He is sole author of about 80 articles and chapters and several other books, including Fortress Attica (1985), Mass and Elite in Democratic Athens (1989), The Athenian Revolution (1996), Political Dissent in Democratic Athens (1998), Athenian Legacies 2005), Democracy and Knowledge (2008), and The Rise and Fall of Classical Greece (2015). He has held residential fellowships at the National Humanities Center, Center for Hellenic Studies, Univ. of New England (Australia), Clare Hall (Cambridge), Center for the Advanced Study of the Behavioral Sciences , and Univ. of Sydney; research fellowships from the ACLS, NEH, and Guggenheim; and has been a visiting professor at University of Michigan, Paris I-Sorbonne, and UC-Irvine. Before coming to Stanford he taught at Montana State University (1980-1990) and Princeton University (1990-2006).

  • Grant Parker

    Grant Parker

    Associate Professor of Classics

    BioGrant Parker joined Stanford from Duke University in 2006. He teaches Latin and other topics in Roman imperial culture; he has worked on the history of collecting and on historical maps. His books include The Making of Roman India (2008) and The Agony of Asar: a former slave's defence of slavery, 1742 (2001). He has edited a major volume, South Africa, Greece, Rome: classical confrontations (forthcoming 2016/7). Current research projects focus on memorialization and public history, in both Rome and South Africa (including comparison).

  • Michael Penn

    Michael Penn

    Teresa Hihn Moore Professor of Religious Studies and Professor, by courtesy, of Classics

    BioMichael Penn, the Teresa Hihn Moore Professor of Religious Studies, is a specialist in the history of early Christianity with a particular focus on middle eastern Christians who wrote in the Aramaic dialect of Syriac.

    Professor Penn’s first book, Kissing Christians: Ritual and Community in the Late Ancient Church, was published in 2005 by the University of Pennsylvania Press. In 2015 he published two books on Christian-Muslim relations: Envisioning Islam: Syriac Christians in the Early Muslim World (University of Pennsylvania Press) and When Christians First Met Muslims: A Source Book of the Earliest Syriac Writings on Islam (University of California Press). For these projects Professor Penn has received awards from the John Simon Guggenheim Foundation, the American Council for Learned Societies, the National Endowment for the Humanities, the National Humanities Center, the Institute for the Study of the Ancient World, the British Academy, the American Philosophical Association, the American Academy of Religion, and the Wabash Center for Teaching and Learning.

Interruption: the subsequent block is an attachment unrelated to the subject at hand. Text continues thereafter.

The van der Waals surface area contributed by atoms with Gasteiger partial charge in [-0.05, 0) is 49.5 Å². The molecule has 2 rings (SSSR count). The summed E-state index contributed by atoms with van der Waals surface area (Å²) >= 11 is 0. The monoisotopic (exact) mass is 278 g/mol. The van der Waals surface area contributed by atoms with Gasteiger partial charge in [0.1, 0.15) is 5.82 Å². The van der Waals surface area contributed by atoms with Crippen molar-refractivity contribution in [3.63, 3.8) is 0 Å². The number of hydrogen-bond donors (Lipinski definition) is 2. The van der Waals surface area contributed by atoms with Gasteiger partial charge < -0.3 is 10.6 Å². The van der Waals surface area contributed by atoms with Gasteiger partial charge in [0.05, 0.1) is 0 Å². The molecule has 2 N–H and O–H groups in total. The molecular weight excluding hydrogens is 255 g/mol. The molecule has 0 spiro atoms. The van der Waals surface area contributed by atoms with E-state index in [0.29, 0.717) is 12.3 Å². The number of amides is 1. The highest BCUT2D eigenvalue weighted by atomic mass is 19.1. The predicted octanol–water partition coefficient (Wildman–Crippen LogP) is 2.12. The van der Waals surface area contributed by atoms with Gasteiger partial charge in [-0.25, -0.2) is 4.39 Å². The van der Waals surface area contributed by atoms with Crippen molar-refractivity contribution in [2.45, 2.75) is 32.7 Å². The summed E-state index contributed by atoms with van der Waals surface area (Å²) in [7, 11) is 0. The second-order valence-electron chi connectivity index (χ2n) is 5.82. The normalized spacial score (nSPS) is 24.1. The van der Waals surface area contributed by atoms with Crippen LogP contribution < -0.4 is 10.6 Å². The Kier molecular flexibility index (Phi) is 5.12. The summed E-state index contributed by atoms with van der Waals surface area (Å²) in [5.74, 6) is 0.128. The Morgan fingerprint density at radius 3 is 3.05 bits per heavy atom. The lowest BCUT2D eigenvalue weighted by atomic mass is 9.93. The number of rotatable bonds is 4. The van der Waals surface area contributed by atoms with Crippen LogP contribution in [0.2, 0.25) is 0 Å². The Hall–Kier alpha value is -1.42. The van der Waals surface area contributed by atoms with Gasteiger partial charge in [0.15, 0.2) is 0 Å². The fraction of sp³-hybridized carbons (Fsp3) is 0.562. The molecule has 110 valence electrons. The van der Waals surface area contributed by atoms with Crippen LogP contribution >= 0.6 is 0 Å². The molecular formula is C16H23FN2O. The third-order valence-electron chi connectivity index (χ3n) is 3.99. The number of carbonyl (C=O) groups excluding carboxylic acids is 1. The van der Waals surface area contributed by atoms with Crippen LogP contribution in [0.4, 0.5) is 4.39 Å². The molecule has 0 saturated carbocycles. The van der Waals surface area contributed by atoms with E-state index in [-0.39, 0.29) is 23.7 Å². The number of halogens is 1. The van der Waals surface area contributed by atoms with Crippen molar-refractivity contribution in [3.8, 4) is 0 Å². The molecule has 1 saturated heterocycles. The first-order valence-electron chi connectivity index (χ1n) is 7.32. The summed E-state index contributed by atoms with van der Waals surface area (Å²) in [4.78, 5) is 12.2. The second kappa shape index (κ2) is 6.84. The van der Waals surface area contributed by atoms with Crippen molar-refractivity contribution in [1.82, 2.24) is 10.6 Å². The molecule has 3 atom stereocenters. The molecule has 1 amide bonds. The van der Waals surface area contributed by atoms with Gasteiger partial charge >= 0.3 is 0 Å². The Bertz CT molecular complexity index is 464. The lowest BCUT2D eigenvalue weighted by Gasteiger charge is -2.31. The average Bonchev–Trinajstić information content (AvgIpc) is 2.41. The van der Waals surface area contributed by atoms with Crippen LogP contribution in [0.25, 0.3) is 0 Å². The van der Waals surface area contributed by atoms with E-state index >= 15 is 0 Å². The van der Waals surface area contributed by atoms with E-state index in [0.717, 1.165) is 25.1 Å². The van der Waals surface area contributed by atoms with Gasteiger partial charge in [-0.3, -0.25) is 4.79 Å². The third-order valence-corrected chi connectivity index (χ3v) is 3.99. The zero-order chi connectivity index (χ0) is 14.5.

Professor Penn is currently working on an Andrew Mellon Foundation funded collaboration that uses recent advances in the computerized analysis of handwriting to help analyze ancient Aramaic manuscripts. In addition to this work in the digital humanities, Professor Penn has begun several related projects that focus on the history of Syriac Christianity and the manuscripts they produced.

    Before joining Stanford, Professor Penn was on the faculty of Mount Holyoke College. He has also taught at Brandeis University, Haverford College, Bryn Mawr College, and Duke University. He has additional experience as a secondary school teacher, including six years as the director of forensics at Durham Academy High School, where he ran a nationally competitive policy debate team. Professor Penn has also held research positions at Apple Computers, the Weizmann Institute (Israel), the Palo Alto Veterans Hospital, and Ames Research Center, NASA.